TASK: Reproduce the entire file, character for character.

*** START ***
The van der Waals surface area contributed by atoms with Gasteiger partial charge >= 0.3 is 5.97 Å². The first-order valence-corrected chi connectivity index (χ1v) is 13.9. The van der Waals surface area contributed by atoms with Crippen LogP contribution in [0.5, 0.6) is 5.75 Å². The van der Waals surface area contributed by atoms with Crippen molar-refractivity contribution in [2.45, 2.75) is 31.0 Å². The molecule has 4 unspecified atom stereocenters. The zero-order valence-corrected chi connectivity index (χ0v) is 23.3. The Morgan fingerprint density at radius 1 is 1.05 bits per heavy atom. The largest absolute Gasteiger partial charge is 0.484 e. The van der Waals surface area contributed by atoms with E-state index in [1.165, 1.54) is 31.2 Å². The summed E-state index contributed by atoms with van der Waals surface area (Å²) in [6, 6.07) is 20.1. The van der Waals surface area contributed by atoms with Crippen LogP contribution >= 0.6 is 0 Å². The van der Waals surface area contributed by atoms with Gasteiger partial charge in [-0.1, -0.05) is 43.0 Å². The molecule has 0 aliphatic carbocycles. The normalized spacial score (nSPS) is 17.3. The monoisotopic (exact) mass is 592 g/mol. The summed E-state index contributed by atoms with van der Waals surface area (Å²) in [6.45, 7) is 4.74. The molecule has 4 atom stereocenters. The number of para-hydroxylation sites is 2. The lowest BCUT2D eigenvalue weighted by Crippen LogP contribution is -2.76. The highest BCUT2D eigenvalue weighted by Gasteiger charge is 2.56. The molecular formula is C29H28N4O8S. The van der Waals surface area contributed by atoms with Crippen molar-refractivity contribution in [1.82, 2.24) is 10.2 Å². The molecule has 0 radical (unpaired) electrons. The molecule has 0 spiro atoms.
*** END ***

The van der Waals surface area contributed by atoms with Gasteiger partial charge >= 0.3 is 5.97 Å². The first-order valence-corrected chi connectivity index (χ1v) is 13.9. The van der Waals surface area contributed by atoms with Crippen LogP contribution in [0.5, 0.6) is 5.75 Å². The van der Waals surface area contributed by atoms with Crippen molar-refractivity contribution in [2.45, 2.75) is 31.0 Å². The molecule has 4 unspecified atom stereocenters. The zero-order valence-corrected chi connectivity index (χ0v) is 23.3. The Morgan fingerprint density at radius 1 is 1.05 bits per heavy atom. The largest absolute Gasteiger partial charge is 0.484 e. The van der Waals surface area contributed by atoms with E-state index in [1.165, 1.54) is 31.2 Å². The summed E-state index contributed by atoms with van der Waals surface area (Å²) in [6, 6.07) is 20.1. The van der Waals surface area contributed by atoms with Crippen LogP contribution >= 0.6 is 0 Å². The van der Waals surface area contributed by atoms with Gasteiger partial charge in [-0.1, -0.05) is 43.0 Å². The molecule has 0 aliphatic carbocycles. The normalized spacial score (nSPS) is 17.3. The monoisotopic (exact) mass is 592 g/mol. The summed E-state index contributed by atoms with van der Waals surface area (Å²) in [6.45, 7) is 4.74. The molecule has 4 atom stereocenters. The number of para-hydroxylation sites is 2. The lowest BCUT2D eigenvalue weighted by Crippen LogP contribution is -2.76. The highest BCUT2D eigenvalue weighted by Gasteiger charge is 2.56. The molecular formula is C29H28N4O8S. The van der Waals surface area contributed by atoms with Crippen molar-refractivity contribution in [1.82, 2.24) is 10.2 Å². The molecule has 0 radical (unpaired) electrons. The molecule has 0 spiro atoms.